By Guest Blogger Megan Totka, Chief Editor, ChamberofCommerce.com
For many workers with disabilities, having a home office is simply the easiest route. In some cases, employers may provide reasonable accommodations to people with disabilities if the job lends itself to working remotely. Other times, a worker may decide it is favorable to go into business on their own and enjoy the perks of self-employment.
If you are thinking about making some changes for the New Year when it comes to your career, consider taking the reins and running your own business – right from home. Here are some practical tips to make it happen:
- Set up office space. One key to success when it comes to working from home is to set boundaries between your work and personal life. With some simple home office organization, you will feel in control of your workspace as well as your family time. Even if you do not have a lot of space, it is vital that you designate at least one area for your business and then keep it organized and free from at-home distractions.
- Stay connected to the outside world. For people with disabilities, a perk of working from home is not having to deal with the hassle of non-accommodating locations. Still, holing up in your house is not the healthiest way to run a business, or live. Join local associations that meet occasionally in order to get some face time with other community business owners. This is a great way to spread the word about your business and make connections.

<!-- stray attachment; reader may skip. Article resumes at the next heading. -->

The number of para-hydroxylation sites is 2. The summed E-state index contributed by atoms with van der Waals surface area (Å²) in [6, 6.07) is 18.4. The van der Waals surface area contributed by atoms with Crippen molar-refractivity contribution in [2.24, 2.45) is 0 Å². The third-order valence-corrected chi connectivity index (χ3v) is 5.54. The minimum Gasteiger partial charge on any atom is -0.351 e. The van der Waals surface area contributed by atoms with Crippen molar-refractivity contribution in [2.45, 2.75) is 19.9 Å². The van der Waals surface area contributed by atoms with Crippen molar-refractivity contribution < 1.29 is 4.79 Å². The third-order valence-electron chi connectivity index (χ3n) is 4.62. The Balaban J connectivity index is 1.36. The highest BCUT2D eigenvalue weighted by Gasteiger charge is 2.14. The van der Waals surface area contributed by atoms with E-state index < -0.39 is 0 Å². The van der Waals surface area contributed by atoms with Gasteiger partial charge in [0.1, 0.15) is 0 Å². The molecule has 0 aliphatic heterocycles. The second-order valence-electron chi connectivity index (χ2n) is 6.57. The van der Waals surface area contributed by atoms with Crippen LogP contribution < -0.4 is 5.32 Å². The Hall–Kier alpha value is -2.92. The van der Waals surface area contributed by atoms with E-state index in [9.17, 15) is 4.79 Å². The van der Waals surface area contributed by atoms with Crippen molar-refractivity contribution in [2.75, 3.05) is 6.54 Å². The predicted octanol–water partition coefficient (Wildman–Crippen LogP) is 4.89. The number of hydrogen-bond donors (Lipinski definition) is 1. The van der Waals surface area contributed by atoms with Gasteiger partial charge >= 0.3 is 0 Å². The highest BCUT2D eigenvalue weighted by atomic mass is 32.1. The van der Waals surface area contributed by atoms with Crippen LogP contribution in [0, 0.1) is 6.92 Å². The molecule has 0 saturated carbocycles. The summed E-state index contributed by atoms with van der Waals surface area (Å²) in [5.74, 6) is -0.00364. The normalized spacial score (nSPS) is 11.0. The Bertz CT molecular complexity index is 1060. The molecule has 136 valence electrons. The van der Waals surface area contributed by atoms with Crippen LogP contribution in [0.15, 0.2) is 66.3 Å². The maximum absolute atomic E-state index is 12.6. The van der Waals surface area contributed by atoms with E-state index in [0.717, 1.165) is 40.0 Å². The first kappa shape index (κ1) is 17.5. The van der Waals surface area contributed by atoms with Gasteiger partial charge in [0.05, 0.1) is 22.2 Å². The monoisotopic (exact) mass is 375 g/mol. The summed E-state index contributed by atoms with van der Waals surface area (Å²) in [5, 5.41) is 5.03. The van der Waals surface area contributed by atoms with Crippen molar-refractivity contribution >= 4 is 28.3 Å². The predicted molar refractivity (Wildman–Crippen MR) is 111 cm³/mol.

- Use social media. In addition to face-to-face networking, take advantage of the many social media avenues available to market your business – often for free. More than 60 percent of consumers say that they use social media for purchasing decisions. Check out easy social media tutorials for small business owners and create basic profiles on Facebook, Twitter, LinkedIn, Google+ and even Pinterest. When a particular post, image or product does well in your social media circles, try to duplicate the style and timing to maximize your reach. Tip: Include pictures or videos when possible because consumers are 60 percent more likely to contact a business that uses images.
- Hire well. Even if you plan to work as a freelancer, there may be a time when you hire someone part-time for administrative or marketing help. Take the time to really weigh the different candidates to determine which person is the best fit for your need. Check up on resume references and use background check investigation services to be sure the person is giving you the full story. In addition to these basic tips, you should also gauge the personalities of the candidates.
- Take time off. When there is no physical escape from your workspace, you may find it difficult to walk away from your day job. Without at least some allotted time off, however, you will quickly burn out and that can mean a loss in productivity and revenue. Schedule entire days off, just like you would at a traditional job, and fit in vacations or staycations too. You will come back to your desk (or workbench, or sewing machine) with a renewed sense of motivation and purpose.
Taking the step to become your own boss is a big one that comes with a lot of rewards if you do it right. If you’ve been thinking of modifying your career direction in a way that puts you truly in charge, the New Year is a good time to make the switch.
Do you already run your own business? What tips would you add?
Megan Totka is the Chief Editor for ChamberofCommerce.com. She specializes on the topic of small business tips and resources. ChamberofCommerce.com helps small businesses grow their business on the web and facilitates connectivity between local businesses and more than 7,000 Chambers of Commerce worldwide.